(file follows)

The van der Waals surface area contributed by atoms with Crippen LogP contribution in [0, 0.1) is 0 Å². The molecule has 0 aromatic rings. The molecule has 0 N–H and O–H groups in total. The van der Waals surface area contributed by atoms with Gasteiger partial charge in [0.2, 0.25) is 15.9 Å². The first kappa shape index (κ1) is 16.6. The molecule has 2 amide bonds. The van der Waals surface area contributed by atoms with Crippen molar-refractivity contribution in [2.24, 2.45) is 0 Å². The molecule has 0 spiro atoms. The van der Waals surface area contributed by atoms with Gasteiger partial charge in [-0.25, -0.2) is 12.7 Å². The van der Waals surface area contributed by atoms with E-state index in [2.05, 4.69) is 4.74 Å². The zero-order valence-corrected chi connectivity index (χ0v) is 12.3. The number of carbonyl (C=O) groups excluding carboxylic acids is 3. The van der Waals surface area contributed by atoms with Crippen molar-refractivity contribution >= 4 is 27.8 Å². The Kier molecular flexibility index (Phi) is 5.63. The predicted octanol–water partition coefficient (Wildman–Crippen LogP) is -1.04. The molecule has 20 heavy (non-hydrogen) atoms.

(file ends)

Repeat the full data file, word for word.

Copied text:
The van der Waals surface area contributed by atoms with Crippen LogP contribution in [0, 0.1) is 0 Å². The molecule has 0 aromatic rings. The molecule has 0 N–H and O–H groups in total. The van der Waals surface area contributed by atoms with Gasteiger partial charge in [0.2, 0.25) is 15.9 Å². The first kappa shape index (κ1) is 16.6. The molecule has 2 amide bonds. The van der Waals surface area contributed by atoms with Crippen molar-refractivity contribution in [2.24, 2.45) is 0 Å². The molecule has 0 spiro atoms. The van der Waals surface area contributed by atoms with Gasteiger partial charge in [-0.25, -0.2) is 12.7 Å². The van der Waals surface area contributed by atoms with E-state index in [2.05, 4.69) is 4.74 Å². The zero-order valence-corrected chi connectivity index (χ0v) is 12.3. The number of carbonyl (C=O) groups excluding carboxylic acids is 3. The van der Waals surface area contributed by atoms with Crippen molar-refractivity contribution >= 4 is 27.8 Å². The Kier molecular flexibility index (Phi) is 5.63. The predicted octanol–water partition coefficient (Wildman–Crippen LogP) is -1.04. The molecule has 20 heavy (non-hydrogen) atoms.